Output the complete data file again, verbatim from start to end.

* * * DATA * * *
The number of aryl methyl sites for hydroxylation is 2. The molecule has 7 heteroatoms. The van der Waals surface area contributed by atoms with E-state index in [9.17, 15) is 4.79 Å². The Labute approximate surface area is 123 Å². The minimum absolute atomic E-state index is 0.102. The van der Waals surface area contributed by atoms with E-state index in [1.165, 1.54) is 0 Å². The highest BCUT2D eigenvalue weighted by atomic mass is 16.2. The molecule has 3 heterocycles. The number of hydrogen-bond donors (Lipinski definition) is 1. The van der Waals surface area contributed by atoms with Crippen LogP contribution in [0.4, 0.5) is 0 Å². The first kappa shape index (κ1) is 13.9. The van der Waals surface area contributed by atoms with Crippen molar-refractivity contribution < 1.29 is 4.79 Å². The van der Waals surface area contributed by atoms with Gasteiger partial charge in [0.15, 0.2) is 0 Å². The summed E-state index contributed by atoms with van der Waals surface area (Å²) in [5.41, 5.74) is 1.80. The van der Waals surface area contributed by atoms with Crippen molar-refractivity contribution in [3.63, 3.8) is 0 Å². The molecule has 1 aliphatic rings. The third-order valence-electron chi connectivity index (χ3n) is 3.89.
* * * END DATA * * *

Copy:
The number of aryl methyl sites for hydroxylation is 2. The molecule has 7 heteroatoms. The van der Waals surface area contributed by atoms with E-state index in [9.17, 15) is 4.79 Å². The Labute approximate surface area is 123 Å². The minimum absolute atomic E-state index is 0.102. The van der Waals surface area contributed by atoms with E-state index in [1.165, 1.54) is 0 Å². The highest BCUT2D eigenvalue weighted by atomic mass is 16.2. The molecule has 3 heterocycles. The number of hydrogen-bond donors (Lipinski definition) is 1. The van der Waals surface area contributed by atoms with Crippen LogP contribution in [0.4, 0.5) is 0 Å². The first kappa shape index (κ1) is 13.9. The van der Waals surface area contributed by atoms with Crippen molar-refractivity contribution < 1.29 is 4.79 Å². The van der Waals surface area contributed by atoms with Gasteiger partial charge in [0.15, 0.2) is 0 Å². The summed E-state index contributed by atoms with van der Waals surface area (Å²) in [5.41, 5.74) is 1.80. The van der Waals surface area contributed by atoms with Crippen molar-refractivity contribution in [3.63, 3.8) is 0 Å². The molecule has 1 aliphatic rings. The third-order valence-electron chi connectivity index (χ3n) is 3.89.